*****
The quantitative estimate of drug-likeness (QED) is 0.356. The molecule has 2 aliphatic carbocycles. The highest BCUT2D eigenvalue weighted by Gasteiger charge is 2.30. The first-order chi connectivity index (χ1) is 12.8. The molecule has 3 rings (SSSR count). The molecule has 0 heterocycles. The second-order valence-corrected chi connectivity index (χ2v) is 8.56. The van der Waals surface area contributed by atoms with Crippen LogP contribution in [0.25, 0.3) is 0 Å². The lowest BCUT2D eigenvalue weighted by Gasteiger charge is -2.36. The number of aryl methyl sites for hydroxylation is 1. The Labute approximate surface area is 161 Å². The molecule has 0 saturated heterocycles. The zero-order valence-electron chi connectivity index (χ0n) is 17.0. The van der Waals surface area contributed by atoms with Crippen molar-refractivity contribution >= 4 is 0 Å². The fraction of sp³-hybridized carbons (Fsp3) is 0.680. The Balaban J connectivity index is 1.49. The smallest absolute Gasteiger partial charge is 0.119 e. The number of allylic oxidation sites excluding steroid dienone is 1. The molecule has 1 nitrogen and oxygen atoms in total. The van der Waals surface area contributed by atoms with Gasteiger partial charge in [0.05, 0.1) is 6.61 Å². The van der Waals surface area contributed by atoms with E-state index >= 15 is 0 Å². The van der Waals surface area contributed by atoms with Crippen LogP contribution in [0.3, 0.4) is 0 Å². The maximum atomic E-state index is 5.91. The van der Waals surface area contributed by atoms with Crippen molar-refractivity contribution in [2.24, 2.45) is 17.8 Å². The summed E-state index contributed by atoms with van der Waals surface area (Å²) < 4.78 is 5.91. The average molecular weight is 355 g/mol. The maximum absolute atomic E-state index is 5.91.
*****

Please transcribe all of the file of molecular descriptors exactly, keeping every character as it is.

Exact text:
The quantitative estimate of drug-likeness (QED) is 0.356. The molecule has 2 aliphatic carbocycles. The highest BCUT2D eigenvalue weighted by Gasteiger charge is 2.30. The first-order chi connectivity index (χ1) is 12.8. The molecule has 3 rings (SSSR count). The molecule has 0 heterocycles. The second-order valence-corrected chi connectivity index (χ2v) is 8.56. The van der Waals surface area contributed by atoms with Crippen LogP contribution in [0.25, 0.3) is 0 Å². The lowest BCUT2D eigenvalue weighted by Gasteiger charge is -2.36. The number of aryl methyl sites for hydroxylation is 1. The Labute approximate surface area is 161 Å². The molecule has 0 saturated heterocycles. The zero-order valence-electron chi connectivity index (χ0n) is 17.0. The van der Waals surface area contributed by atoms with Crippen molar-refractivity contribution >= 4 is 0 Å². The fraction of sp³-hybridized carbons (Fsp3) is 0.680. The Balaban J connectivity index is 1.49. The smallest absolute Gasteiger partial charge is 0.119 e. The number of allylic oxidation sites excluding steroid dienone is 1. The molecule has 1 nitrogen and oxygen atoms in total. The van der Waals surface area contributed by atoms with Gasteiger partial charge in [0.05, 0.1) is 6.61 Å². The van der Waals surface area contributed by atoms with E-state index >= 15 is 0 Å². The van der Waals surface area contributed by atoms with Crippen LogP contribution in [0.3, 0.4) is 0 Å². The maximum atomic E-state index is 5.91. The van der Waals surface area contributed by atoms with Crippen molar-refractivity contribution in [2.24, 2.45) is 17.8 Å². The summed E-state index contributed by atoms with van der Waals surface area (Å²) < 4.78 is 5.91. The average molecular weight is 355 g/mol. The maximum absolute atomic E-state index is 5.91.